Last Wednesday, Jane Ziegelman and Andrew Coe, authors of A Square Meal: A Culinary History of the Great Depression, spoke about food traditions of the era at the Lower East Side Tenement Museum. The conversation was joined by Mitchell Davis of the James Beard Foundation. Davis had originally met the authors in the course of working on a book about foie gras, “the opposite of what we’ll be talking about today.” Here’s what I learned from them:
The start of the Great Depression was murky – “people didn’t know that they were in it. Every spring there was an expectation that the economy would snap back, and that had enormous implications for how people got fed.”
Since the 19th century, bread lines had been present on New York City’s Bowery. They came out of hobo culture and were intended to feed itinerant farm workers during the cold months, but as the Depression started, more and more families began to use them as a regular food source. They started to appear in unexpected areas, for example, 5th Avenue. Shopkeepers protested but lost, and the numbers crept upward to as many as 82 during the winter of 1930-31.
However, the breadlines were a piecemeal, haphazard system for feeding the hungry – sponsored by individual charities, groups, and institutions, none coordinating with the others. Why wasn’t there a more robust, experienced system to distribute food aid? The short answer is that United States culture hadn’t allowed for anything like a welfare system or safety net, up until then. To be an unemployed able-bodied man was considered a moral failing, not something the government or taxpayers should have to help with. It was hard to believe that the middle class in a place like New York City could go hungry, and people hard a hard time wrapping their minds around the need. We had no tradition of cucina povera, as Europeans did – America was supposed to be the solution to those Old World problems.
New York City was the first in the nation to say, “we have to help.” Mayor Jimmy Walker thought the breadlines were bad for business, and the city was a hotbed for social workers who thought they could do better. Walker enlisted all of the city agencies to start producing food boxes, identifying families who needed them, and distributing them. Eventually, New York State Governor Franklin Delano Roosevelt founded the Temporary Emergency Relief Administration, a radical early welfare program that helped to normalize the idea of “food charity.” This would eventually become FERA when he was elected president, and would point the way toward the New Deal. Slowly but surely, people got fed.
But what were they eating? The Depression erased the last vestiges of 19th century food culture in America. Nutritional science had been around since the early 1900’s, with studies almost exclusively aimed at eradicating malnutrition among the lower classes. The hop was to ease the discontent of poor people by figuring out what essential nutrients they could focus their limited food budgets on and still raise healthy children. By the time the Depression took hold, people were desperate for information like this, and a generation of home economists, really food warriors and political crusaders, were happy to help them. Utilitarian and straightforward, their food was “a cuisine looking for an emergency,” and the Depression provided a big one.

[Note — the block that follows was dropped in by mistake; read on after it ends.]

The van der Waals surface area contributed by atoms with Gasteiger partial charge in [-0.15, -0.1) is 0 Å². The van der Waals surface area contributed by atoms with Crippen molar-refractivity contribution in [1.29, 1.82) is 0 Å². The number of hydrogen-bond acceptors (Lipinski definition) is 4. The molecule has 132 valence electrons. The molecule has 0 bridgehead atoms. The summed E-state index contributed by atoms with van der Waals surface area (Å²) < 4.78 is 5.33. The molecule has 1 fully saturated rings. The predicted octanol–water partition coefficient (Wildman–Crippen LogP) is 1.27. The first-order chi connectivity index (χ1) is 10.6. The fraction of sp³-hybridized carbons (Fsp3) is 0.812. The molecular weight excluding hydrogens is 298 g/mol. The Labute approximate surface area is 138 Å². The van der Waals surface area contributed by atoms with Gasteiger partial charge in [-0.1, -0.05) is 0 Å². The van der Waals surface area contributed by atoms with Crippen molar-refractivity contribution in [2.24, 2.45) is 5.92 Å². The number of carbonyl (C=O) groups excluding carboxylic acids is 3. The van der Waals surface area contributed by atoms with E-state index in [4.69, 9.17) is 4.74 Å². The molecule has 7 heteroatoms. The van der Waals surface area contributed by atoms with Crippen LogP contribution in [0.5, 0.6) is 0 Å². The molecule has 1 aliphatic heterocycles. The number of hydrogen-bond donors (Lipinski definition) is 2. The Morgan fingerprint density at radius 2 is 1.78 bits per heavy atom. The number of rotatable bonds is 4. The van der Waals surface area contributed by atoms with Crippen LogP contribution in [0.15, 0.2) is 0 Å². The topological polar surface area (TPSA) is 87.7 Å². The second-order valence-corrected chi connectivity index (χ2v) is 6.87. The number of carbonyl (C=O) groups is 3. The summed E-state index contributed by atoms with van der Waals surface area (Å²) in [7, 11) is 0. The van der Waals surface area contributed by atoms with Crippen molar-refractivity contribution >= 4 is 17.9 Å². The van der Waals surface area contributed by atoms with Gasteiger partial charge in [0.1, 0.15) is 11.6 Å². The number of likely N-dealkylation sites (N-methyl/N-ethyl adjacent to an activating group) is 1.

Much of the food was not what we would consider “good” today. One recipe that the authors found was for a dish of wheat berries cooked with tomatoes and canned salmon. But good taste was beside the point – each ingredient would add up into a full nutritional whole, and that made it a proper Depression meal. In the hierarchy of nutrients, price, and flavor, flavor was a distant third priority.
This thinking led to the beginning of what we think of as 50’s cuisine. The home ecs were trying to build a way of eating that was based on science, and the government was trying to build a food infrastructure. Appliances, refrigeration and out of season produce became more available. School lunches became essential ways to keep children fed, as well as to assimilate immigrant generations. It’s interesting that what we might think of today as culinary abomination had its roots in people trying to solve real, and deadly, issues. Provided for tasting at the event were two dishes that the authors liked – a lima bean loaf, “a cousin of the falafel,” and liver balls.*
You could also call this food moment the beginning of fusion food. Immigrant families had to learn to make do with what ingredients they got, which were often unfamiliar to them – like American cheese for the Italians. While there was some effort to make sure groups of people got food they could use it didn’t always work out – for example, Jewish families were given matzo, but also salt pork. Luckily in a crowded place like NYC, families could trade with their neighbors.
As the Depression ended and Americans began gearing up for war instead, traditions changed and more food became widely available. Soldiers coming home had been exposed to European ways of eating, and brought home new ideas. Everyone wanted to move on. But the home ec Depression style of cooking lives on in our culture, influencing what we eat in hospitals, schools, and other large establishments. More importantly, many Americans now understand the need for a social safety net and welfare programs. Let’s hope we keep this history in mind as we look toward the future of our institutions.
* 97 Orchard, also by Jane Ziegelman, contains 40 recipes stretching from 1863-1935. I don’t know if it includes these but if recipes from New York City’s history interest you, it’s a highly recommended read.